Clock Ticks on AT&T Wireless 3G Obligations

In 2000, NTT DoCoMo paid $6 billion for a 16 percent stake in AT&T Wireless . As a condition of the Japanese telecom’s investment, AT&T wireless agreed to launch third-generation mobile services in 13 of the top 50 U.S. markets by June of 2004.

DoCoMo hoped to win new users for its i-mode mobile phone platform in the United States. But when the economy soured the pact was recast to cut the number of cities to four and extend the timeline six months.

In return for its partner’s concessions, AT&T Wireless pledged to meet the revised targets or repay DoCoMo’s entire investment. The clause takes on new importance as AT&T Wireless announced yesterday that it will sell to Cingular for $41 billion cash.

Provided it passes muster with regulators and shareholders, the blockbuster merger will close just before AT&T Wireless’s 3G deadline.

“(The 3G commitment) is absolutely still in effect and it is something we don’t intend to trigger,” AT&T Wireless spokesman Peter Rowe told

Base stations and other advanced network gear were ordered from Nortel and Ericsson for the project in July, AT&T Wireless said. Aside from that, details of the plan are hazy.

At one time, Dallas, San Diego, San Francisco and Seattle were identified as the first markets, with Detroit, Houston, Miami and Phoenix tabbed as backups. Now, Rowe’s AT&T Wireless colleague, Mark Siegel, said choosing trial cities is “still something we’re sorting out.”

In takeovers, the new owner assumes outstanding bills and contractual obligations. Cingular, which negotiated for a month before submitting the winning bid early Tuesday morning, did its homework and is certainly aware of the DoCoMo commitment.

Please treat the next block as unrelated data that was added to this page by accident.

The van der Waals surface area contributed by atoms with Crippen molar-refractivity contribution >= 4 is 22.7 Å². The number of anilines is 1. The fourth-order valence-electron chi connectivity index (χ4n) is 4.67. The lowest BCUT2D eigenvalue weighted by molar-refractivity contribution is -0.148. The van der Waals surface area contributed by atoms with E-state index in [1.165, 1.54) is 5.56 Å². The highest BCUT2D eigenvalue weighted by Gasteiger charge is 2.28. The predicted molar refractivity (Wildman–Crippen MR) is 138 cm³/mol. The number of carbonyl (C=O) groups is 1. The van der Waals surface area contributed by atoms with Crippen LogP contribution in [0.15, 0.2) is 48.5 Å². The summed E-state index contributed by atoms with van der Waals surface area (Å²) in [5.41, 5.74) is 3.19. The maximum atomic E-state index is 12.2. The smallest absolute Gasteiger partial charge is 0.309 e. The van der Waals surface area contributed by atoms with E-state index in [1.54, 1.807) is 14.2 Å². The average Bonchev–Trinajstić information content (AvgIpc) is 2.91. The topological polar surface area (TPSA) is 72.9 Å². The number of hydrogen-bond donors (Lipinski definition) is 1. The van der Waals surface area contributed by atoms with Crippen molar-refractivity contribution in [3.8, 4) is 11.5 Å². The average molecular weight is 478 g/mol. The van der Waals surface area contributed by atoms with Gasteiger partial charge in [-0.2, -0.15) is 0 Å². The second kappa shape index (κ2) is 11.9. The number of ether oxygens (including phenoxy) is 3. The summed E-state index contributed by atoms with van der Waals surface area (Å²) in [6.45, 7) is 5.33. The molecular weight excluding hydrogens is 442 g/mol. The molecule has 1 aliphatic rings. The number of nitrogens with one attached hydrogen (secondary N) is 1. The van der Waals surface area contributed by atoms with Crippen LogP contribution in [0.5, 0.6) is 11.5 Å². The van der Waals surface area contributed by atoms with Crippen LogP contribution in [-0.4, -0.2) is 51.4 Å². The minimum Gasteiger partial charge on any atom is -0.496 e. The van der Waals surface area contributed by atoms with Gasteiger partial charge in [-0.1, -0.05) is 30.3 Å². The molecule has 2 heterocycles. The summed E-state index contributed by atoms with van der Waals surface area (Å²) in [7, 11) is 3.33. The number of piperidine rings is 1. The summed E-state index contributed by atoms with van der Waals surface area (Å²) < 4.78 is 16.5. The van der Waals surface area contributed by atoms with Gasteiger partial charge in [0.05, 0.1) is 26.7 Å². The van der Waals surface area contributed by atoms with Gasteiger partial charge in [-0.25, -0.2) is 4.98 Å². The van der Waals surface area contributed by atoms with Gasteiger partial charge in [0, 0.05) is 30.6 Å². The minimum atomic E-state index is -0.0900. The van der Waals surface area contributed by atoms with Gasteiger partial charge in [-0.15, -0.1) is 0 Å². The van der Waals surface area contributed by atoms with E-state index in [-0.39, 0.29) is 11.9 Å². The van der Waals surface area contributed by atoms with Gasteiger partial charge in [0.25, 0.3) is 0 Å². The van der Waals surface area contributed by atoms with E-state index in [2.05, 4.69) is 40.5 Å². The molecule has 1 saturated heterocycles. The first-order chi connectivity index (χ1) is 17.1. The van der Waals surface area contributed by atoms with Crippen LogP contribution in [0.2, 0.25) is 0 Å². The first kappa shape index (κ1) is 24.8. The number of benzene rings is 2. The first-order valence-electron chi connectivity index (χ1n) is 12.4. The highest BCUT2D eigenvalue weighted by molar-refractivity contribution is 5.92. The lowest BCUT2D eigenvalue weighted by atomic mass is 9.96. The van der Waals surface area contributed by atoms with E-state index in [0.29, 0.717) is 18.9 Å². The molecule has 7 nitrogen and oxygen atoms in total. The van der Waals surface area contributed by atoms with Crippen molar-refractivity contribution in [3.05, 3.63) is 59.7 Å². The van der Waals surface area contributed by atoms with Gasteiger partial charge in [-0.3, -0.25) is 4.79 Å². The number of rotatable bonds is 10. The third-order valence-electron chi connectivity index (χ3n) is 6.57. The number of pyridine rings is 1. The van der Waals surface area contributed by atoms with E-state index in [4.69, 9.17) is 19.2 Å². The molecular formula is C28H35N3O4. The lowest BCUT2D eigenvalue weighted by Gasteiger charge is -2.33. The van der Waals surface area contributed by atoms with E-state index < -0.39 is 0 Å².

Kent Evans, a Cingular spokesman, said the move is something the company expects AT&T Wireless to honor before the merger.

“We’ll be doing (3G) in a couple of markets as well,” Evans said, adding that the disparate trial data will help the company gauge demand and performance of the services such as video messaging.

The coming 3G tests from Cingular, an Atlanta joint venture between SBC and BellSouth , will not count toward AT&T’s total, Evans said.

3G service, based on the Wideband Code-Division Multiple Access standard, features transfer speeds that support two-way video telephony and other bandwidth-consuming applications. The technology is popular in Japan where the 3G market will reach 69 million subscribers by 2007, according to IDC.

To date it’s been slow to grow in the United States. But with $6 billion hanging in the balance, AT&T Wireless appears to be sufficiently motivated to jumpstart its effort.

There is “no chance in the world” AT&T Wireless will miss the target, Seigel said.

Lynda Starr, vice president of U.S. carrier research at Probe Group, also expects AT&T Wireless to meet its obligation to avoid a huge financial headache, not to mention a messy situation with its new parent.

“I think they’re going to roll this out, but I can’t see that they’re going to do a lot with it,” she said.

A spokesperson at DoCoMo’s Tokyo headquarters was not immediately available for comment. The company said it was weighing its options about its future financial and technological interest in AT&T Wireless.

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